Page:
Considering the well-known common pathogenesis of liver fibrosis and kidney disease deriving from the toxic effects of excess lipids, the hypothesis is reasonable. However, there are several issues to be discussed. First, as noted by the author, this study used fibrosis prediction models instead of histological confirmation to measure advanced liver fibrosis. Advanced liver fibrosis, measured by the fibrosis-4 (FIB-4) index, might not be causal and may simply be correlated with the onset of CKD. Based on the formula=age (year)×AST (IU/L)/[√ALT (IU/L)×platelet count (109/L)], the FIB-4 index can increase due to aging and an increase in aspartate aminotransferase (AST) to alanine aminotransferase (ALT) ratio or by a decrease in platelet count. Therefore, FIB-4 or NAFLD fibrosis scores are generally recommended for screening high-risk patients. Recently, the Fatty Liver Research Group of the Korean Diabetes Association stated that using these scores in conjunction with imaging studies is a reasonable approach [3]. Moreover, determination of a causal association between advanced liver fibrosis and incident CKD may not be possible, given the observational nature of this study. For this reason, further large-scale prospective studies using other advanced imaging techniques for assessing advanced liver fibrosis, such as magnetic resonance or transient elastography, in addition to biomarkers, are needed to determine the causal relationship between advanced-stage NAFLD and CKD.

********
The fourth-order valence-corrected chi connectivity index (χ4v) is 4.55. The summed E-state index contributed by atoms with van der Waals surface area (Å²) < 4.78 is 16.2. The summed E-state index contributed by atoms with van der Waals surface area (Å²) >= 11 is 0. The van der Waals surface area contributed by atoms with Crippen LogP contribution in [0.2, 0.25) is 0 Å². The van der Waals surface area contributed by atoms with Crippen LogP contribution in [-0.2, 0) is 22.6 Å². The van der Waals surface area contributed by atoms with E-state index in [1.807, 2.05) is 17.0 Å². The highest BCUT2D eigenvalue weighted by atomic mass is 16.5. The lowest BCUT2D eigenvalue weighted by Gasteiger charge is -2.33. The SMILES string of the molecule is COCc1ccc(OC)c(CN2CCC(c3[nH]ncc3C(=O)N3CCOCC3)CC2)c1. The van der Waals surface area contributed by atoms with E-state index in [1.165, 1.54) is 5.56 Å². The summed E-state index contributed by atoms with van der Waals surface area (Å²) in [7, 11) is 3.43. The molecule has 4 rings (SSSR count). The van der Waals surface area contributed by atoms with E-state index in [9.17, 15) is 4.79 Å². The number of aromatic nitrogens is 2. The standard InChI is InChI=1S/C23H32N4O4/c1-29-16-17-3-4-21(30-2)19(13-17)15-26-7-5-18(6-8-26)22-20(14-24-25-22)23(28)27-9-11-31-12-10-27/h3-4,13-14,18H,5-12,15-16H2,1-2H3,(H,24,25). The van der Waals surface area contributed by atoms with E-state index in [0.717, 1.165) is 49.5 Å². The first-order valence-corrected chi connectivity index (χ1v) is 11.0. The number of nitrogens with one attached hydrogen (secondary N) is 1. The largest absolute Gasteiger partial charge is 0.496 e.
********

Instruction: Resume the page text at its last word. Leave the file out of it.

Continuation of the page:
Second, specific anti-diabetic medications used by study participants should be considered in the final analysis. Through recent clinical studies, several specific anti-diabetic medications, including sodium-glucose cotransporter 2 inhibitors (SGLT2i) or glucagon-like peptide-1 receptor agonist (GLP-1RA), have shown beneficial effects on renal outcomes independent of glycemic control status [4-7]. In addition, a recent meta-analysis demonstrated that SGLT2i and GLP-1RA might improve liver enzymes and hepatic steatosis. This should encourage further research into the possible utility of these drugs in treating NAFLD [8]. Collectively, SGLT2i and GLP-1RA may independently influence liver enzymes as well as kidney and renal outcomes and might act as a confounding factor in the association between liver fibrosis score and kidney function. However, the authors did not show data on the use of these medications among study participants and did not adjust the use of SGLT2i and GLP-1RA in multivariable regression analyses. Providing information about the use of these medications in the current study population would be helpful.